Sessions announces hunt for leakers, says cases have 'exploded'

Attorney General Jeff Sessions and other top administration officials lashed out Friday against illegal leaks and issued a stern warning that offenders will be “held accountable,” announcing new efforts to hunt them down.  

“No government can be effective when its members cannot speak in confidence” with other government leaders, Sessions said, referring specifically to the bombshell leak a day earlier of President Trump's conversations with foreign leaders. 

He said referrals of classified leaks from U.S. intelligence agencies have “exploded” this year.

“We are taking a stand,” the attorney general said. “This culture of leaks must stop.”

Session said criminals who have leaked classified information are “being investigated and will be prosecuted.” He added that four people have already been charged with leaking classified material and related counts, and investigations have tripled.

Sessions said he has directed Deputy Attorney General Rod Rosenstein and new FBI Director Christopher Wray to oversee all classified leak investigations and actively monitor the progress.

He said a new counterintelligence unit has been created to manage cases, and he has directed the National Security Division and U.S. attorneys to prioritize cases involving unauthorized disclosures.

“The department will not hesitate to bring lawful and appropriate criminal charges against those who abuse the nation’s trust,” he said.

Sessions also had some sharp words for the media, saying he would order a review of the current subpoena policy regarding leaks of classified information and called the publication of such materials as something that places lives "at risk." 

David Boardman, chairman of the Reporters Committee for the Freedom of the Press, fired back. 

"What the attorney general is suggesting is a dangerous threat to the freedom of the American people to know and understand what their leaders are doing, and why," Boardman said in a statement. 

Leak cases have traditionally been difficult to prove and prosecute. In 2015, Attorney General Eric Holder issued new guidelines on obtaining information from members of the media. Sessions said Friday that he’s reviewing the DOJ’s policy on issuing subpoenas to reporters.

Under the Obama administration, federal prosecutors brought charges in nine cases – more than all previous administrations combined.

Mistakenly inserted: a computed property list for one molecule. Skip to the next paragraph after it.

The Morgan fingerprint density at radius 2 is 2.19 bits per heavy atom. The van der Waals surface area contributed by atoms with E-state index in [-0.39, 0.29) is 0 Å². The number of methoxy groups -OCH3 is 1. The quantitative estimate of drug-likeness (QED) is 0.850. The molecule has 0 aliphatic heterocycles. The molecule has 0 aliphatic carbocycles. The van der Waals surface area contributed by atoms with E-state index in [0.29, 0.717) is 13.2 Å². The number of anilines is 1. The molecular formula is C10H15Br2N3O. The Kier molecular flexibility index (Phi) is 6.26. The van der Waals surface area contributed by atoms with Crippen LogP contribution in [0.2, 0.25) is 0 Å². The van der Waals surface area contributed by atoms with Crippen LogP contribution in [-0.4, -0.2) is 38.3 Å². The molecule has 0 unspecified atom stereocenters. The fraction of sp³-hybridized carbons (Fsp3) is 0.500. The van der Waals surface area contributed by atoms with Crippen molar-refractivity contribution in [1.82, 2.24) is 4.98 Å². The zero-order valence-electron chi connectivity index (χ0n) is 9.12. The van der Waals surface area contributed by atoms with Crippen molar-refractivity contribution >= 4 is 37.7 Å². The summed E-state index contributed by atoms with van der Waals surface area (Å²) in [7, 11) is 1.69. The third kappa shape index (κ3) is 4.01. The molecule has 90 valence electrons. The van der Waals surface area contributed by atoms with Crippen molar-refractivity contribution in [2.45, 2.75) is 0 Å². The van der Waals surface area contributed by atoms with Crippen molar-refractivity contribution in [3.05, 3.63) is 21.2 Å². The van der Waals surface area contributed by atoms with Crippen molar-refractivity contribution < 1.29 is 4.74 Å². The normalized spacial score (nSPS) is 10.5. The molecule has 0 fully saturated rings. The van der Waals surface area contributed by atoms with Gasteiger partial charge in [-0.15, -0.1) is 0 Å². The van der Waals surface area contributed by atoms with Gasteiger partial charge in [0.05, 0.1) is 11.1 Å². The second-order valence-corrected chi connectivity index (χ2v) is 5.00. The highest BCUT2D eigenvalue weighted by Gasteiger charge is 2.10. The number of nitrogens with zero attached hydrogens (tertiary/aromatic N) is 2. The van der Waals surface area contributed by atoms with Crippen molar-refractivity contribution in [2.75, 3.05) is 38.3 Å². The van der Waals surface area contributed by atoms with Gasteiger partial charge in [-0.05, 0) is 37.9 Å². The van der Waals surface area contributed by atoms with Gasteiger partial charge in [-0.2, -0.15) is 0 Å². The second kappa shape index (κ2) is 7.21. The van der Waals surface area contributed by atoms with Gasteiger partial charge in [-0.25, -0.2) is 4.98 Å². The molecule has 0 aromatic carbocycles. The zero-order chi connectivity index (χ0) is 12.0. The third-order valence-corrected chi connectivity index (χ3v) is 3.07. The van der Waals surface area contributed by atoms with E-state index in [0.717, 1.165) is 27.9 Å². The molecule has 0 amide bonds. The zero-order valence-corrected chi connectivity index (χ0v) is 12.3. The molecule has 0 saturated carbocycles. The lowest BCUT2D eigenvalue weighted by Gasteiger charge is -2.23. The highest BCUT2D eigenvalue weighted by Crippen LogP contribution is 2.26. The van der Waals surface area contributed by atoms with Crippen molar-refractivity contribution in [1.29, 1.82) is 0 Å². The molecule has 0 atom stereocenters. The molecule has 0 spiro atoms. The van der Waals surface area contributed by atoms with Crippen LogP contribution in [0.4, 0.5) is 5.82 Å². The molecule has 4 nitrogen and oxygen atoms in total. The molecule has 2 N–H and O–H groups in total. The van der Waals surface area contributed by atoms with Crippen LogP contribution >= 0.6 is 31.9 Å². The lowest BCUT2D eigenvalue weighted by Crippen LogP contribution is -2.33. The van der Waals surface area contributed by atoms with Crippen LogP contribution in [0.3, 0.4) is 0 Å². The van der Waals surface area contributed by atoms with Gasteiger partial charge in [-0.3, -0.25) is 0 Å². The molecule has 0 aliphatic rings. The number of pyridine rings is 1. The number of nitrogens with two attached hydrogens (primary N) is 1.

Still, it was clear by Sessions’ comments that the Trump administration would go after any leakers of sensitive information.

Last month, a report written by Republicans on the Senate’s homeland security panel warned that the Trump administration faced an “alarming” amount of media leaks that posed a potential threat to national security. The 24-page report, titled “State Secrets: How and Avalanche of Media Leaks is Harming National Security,” estimated the Trump administration has had about one leak per day. 

The authors of the report urged the Justice Department to step up its investigations into the leaks.

On Thursday, a new leak hit the White House hard. 

The Washington Post released complete transcripts from Trump’s telephone conversations with Enrique Peña Nieto, the president of Mexico, and Australian Prime Minister Malcolm Turnbull.

The documents provided an unfiltered glimpse into Trump’s diplomacy during his first few days on the job. It also unveiled some not-so-nice comments he made in which he called New Hampshire a “drug infested den” and pleaded with Nieto to stay quiet about the controversial border wall Trump repeatedly promised he’d build.

“Leaking the phone calls between our president and other heads of state is nothing short of a national disgrace,” Kellyanne Conway, White House counselor, told “Fox & Friends” on Friday. “I want there to be bipartisan outrage.”

She noted the West Wing is a “small place” and finding the leakers might be “easier” than some realize.”

Former federal prosecutors told Fox News that the leak likely constitutes a federal crime. And lawmakers have voiced concern about how that material got out and the security implications.

Republican Sens. Lindsey Graham of South Carolina and Bob Corker of Tennessee lashed out at the person behind the leak, with Graham calling it a “disservice to the president” and Corker saying he hopes Trump’s new chief of staff will “fire every single person” who is behind leaking sensitive information from within the White House.

Though Friday’s announcement has been in the works for some time, it comes during a rocky period between Trump and Sessions. Trump has taken the former Alabama senator to task over the past few weeks and has stated his “disappointment” with the country’s top law enforcement official via tweets, interviews and press conferences.

Trump slammed Sessions for not being tougher on leaks from the intelligence community.

"I want the attorney general to be much tougher," Trump said last week. "I want the leaks from intelligence agencies, which are leaking like rarely have they ever leaked before, at a very important level. These are intelligence agencies we cannot have that happen.”

Fox News' Doug McKelway contributed to this report.